2008 Session Proposals
Summary of Proposals of CSL 2008 Session
September 17, 2009
The purpose of the CSL is to develop proposals for legislation at both the state and federal levels. At its Annual Session the CSL holds hearings on the proposals that have been submitted by its members to determine which of those proposals should be carried forward. Finally, the proposals to be carried forward are prioritized to select the top ten state proposals and top four federal proposals.
The proposals submitted for the 2008 session are provided here. Within group the proposals are listed in order of proposal number. The complete text of the proposal may be obtained by clicking on the title.
For proposals that have been authored by State legislators, the bill summary is provided. Additional information including the full text of such bills is available through the Bill Information page of the California Legislature information web site.
Summary of the State Legislative Proposals
AP – Senior Assembly Proposal SP – Senior Senate Proposal
This proposal makes free public transportation available for seniors funded by a tax of $3 on driver’s licenses.
This proposal requires more disabled persons’ and veterans’ parking spaces to satisfy the increasing population and requires they be wide enough to safely disembark from the vehicle
This proposal removes the repeal date of the Financial Elder Abuse Reporting Act.
This proposal requires physicians and health care providers to provide seniors with information regarding HIV/AIDS prevention and testing.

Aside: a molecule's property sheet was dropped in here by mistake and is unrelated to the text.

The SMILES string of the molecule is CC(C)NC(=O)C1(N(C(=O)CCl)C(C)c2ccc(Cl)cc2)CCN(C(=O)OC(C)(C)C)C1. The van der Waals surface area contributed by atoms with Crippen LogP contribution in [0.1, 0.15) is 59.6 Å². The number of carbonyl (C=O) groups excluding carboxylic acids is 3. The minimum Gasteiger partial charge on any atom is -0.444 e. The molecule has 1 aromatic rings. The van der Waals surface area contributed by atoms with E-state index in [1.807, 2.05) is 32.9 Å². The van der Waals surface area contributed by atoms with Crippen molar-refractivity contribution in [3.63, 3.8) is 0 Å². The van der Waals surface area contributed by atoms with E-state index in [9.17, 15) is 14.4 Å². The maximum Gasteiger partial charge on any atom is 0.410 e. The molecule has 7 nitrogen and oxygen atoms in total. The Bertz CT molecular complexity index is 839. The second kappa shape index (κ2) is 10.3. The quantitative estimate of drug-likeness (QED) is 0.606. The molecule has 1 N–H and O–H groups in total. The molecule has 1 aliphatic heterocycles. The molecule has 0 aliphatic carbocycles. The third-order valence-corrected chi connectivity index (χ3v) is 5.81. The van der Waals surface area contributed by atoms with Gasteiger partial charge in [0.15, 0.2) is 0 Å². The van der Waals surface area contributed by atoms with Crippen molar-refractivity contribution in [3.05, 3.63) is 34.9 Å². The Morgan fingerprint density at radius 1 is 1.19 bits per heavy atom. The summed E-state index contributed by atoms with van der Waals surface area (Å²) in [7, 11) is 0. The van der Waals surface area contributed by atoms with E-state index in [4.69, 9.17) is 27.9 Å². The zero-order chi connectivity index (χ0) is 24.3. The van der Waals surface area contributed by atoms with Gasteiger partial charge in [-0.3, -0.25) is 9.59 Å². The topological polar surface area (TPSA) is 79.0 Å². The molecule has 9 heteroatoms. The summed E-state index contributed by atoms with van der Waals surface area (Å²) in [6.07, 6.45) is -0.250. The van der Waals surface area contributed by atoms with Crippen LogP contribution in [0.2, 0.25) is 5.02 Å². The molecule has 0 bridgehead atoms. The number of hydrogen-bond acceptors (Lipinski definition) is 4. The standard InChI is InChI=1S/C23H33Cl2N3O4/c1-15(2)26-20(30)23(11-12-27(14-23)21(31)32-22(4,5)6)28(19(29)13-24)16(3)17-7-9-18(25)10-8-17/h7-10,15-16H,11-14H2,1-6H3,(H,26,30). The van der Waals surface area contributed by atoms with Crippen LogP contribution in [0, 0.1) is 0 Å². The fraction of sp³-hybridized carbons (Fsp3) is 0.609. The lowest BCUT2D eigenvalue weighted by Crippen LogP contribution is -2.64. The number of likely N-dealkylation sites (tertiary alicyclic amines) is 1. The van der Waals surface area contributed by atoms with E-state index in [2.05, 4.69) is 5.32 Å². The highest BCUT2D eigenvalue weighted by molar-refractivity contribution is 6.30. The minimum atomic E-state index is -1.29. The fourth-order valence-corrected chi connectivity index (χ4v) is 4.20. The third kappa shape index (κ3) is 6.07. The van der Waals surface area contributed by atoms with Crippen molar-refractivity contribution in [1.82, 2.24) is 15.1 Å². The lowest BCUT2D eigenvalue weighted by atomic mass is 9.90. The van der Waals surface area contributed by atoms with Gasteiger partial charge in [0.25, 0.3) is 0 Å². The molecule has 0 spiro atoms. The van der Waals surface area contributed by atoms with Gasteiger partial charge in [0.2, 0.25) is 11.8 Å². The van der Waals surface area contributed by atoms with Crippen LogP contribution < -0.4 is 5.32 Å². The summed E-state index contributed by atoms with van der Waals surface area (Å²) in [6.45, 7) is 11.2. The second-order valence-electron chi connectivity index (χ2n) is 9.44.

This proposal requires that packaged food sold in California include an obvious marking of the date after which the contents should not be consumed.
This proposal requires that hearing aids be made available for over-the counter sales and vendors be encouraged to submit a plan to the Hearing Aid Dispensers Bureau.
This proposal requires pharmaceutical manufacturers to include a “best before” date on packaging.
AB 1370 (Solorio) Drugs and devices: labeling: expiration date: best before date.
Existing law, the Sherman Food, Drug, and Cosmetic Law, requires the State Department of Public Health to regulate manufacture, sale, labeling, and advertising activities related to food, drugs, devices, and cosmetics in conformity with the federal Food, Drug, and Cosmetic Act. A violation of these provisions is a crime.
Existing law classifies a drug or device as misbranded if the department determines that the drug or device is liable to deterioration and the drug or device is not packaged and labeled in a form and manner and set forth in regulations of the department.
This bill would require that the label contain a “best before” date in addition to the expiration date of the effectiveness of the drug or device. By expanding the definition of an existing crime, this bill would impose a state-mandated local program.
The California Constitution requires the state to reimburse local agencies and school districts for certain costs mandated by the state. Statutory provisions establish procedures for making that reimbursement.
This bill would provide that no reimbursement is required by this act for a specified reason.
3/31/09: To Committee on Health.
This proposal increases staffing levels in nursing homes, and ensures Departmental protection and guidance for high-quality care.
This proposal requires consideration of UCLA’s Elder Standard Index to guide the yearly adjustment of SSI/SSP benefits.
This proposal requires that the penal code be amended to include specified crimes committed against elders and dependents.